Before his show Paul Cauthen wandered into the bar of the Slaughtered Lamb in London’s Clerkenwell. A guy in a Stetson called him over saying “Hey Paul, I’m Texas Joe”. He then presented Cauthen with a demin jacket emblazoned with Big Velvet, his nickname due to his size and rich voice. Cauthen and Texas Joe were soon sharing a beer and deep in conversation, probably based on their native Texas, with Joe inviting Cauthen to his smokehouse restaurant near London Bridge.
Cauthen came to the attention of BOON when we reviewed his support set for Andrew Combs in May 2017. That solo gig was a taste of the man’s awesome power and talent.
Two years, one extended EP (Have Mercy with seven tracks it sits between and EP and an album) and an album in the can ready for release on September 6th which promises to be another cracker, Cauthen is back in the UK and this time with his full band. In a tour taking in Glasgow, Manchester, Bristol and London, Cauthen’s here to play Black Deer festival.
Cauthen proudly paraded his band “These are my boys from Texas and we’re gonna shake this joint.” He began his set at the Slaughtered Lamb, a venue as good as its name, with Holy Ghost Fire from the forthcoming album Room 41. Cauthen’s immense physical and spiritual presence dominated the room and it was musical fire and brimstone from the off with his booming baritone astonishing the unsuspecting.
Still Drivin’ from his 2016 debut solo album My Gospel set the tone for the set, hard rocking country blues with a driving beat from the band he put together a year ago of lead guitar (Cauthen plays acoustic rhythm), bass, drums and keys.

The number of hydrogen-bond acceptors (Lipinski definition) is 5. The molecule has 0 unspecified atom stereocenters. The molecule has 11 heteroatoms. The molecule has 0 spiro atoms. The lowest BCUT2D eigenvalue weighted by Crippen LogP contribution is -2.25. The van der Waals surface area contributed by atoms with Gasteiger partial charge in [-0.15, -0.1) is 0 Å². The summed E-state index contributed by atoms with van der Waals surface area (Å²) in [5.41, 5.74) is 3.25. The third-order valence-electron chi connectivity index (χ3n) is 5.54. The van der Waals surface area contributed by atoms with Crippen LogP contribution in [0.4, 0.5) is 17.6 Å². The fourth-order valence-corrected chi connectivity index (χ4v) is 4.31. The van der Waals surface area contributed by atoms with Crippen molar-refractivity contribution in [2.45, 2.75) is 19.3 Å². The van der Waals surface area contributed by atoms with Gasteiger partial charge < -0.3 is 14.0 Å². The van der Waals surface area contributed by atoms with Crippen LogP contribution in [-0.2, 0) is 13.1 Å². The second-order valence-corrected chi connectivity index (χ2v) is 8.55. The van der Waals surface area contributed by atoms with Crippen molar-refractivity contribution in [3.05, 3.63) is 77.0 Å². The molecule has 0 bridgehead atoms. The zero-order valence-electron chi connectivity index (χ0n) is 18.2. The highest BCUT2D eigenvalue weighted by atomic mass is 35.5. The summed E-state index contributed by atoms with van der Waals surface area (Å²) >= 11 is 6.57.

Have Mercy has all you need to know about Cauthen. The voice that lays somewhere between an Elvis ballad, Johnny Cash and Roy Orbison, combined with passionate delivery and every syllable enunciated. As he said in a chat to BOON after the gig “My producer said ‘Paul, you are a good singer, but to be a great singer you’ve got to pronounce the end of your words’ which I do now.”
Saddle led into the country murder ballad She’s Gone with almost a New Orleans marching band feel. The funky Resignation had Texas Joe up and dancing and My Cadillac was country boogie par excellence with Cauthen showing his moves and dancing with his guitar.
After an hour Cauthen gave the band a break and the audience a treat with three solo numbers, with dextrous finger-picking guitar skills, no less intensity or vocal volume, including Grand Central and the emotional, stripped-back To Whom Do You Belong?
Finishing with Hanging Out On The Line and the new single Cocaine Country Dancing with an extended groove jam from the band, Cauthen swaggered over to the bar to mingle and chat with any audience member that wanted a chat, autograph or selfie.
Paul Cauthen. Big Man. Big Voice. Big Heart. Big Talent.
Words and Live Photo by Chaz Brooks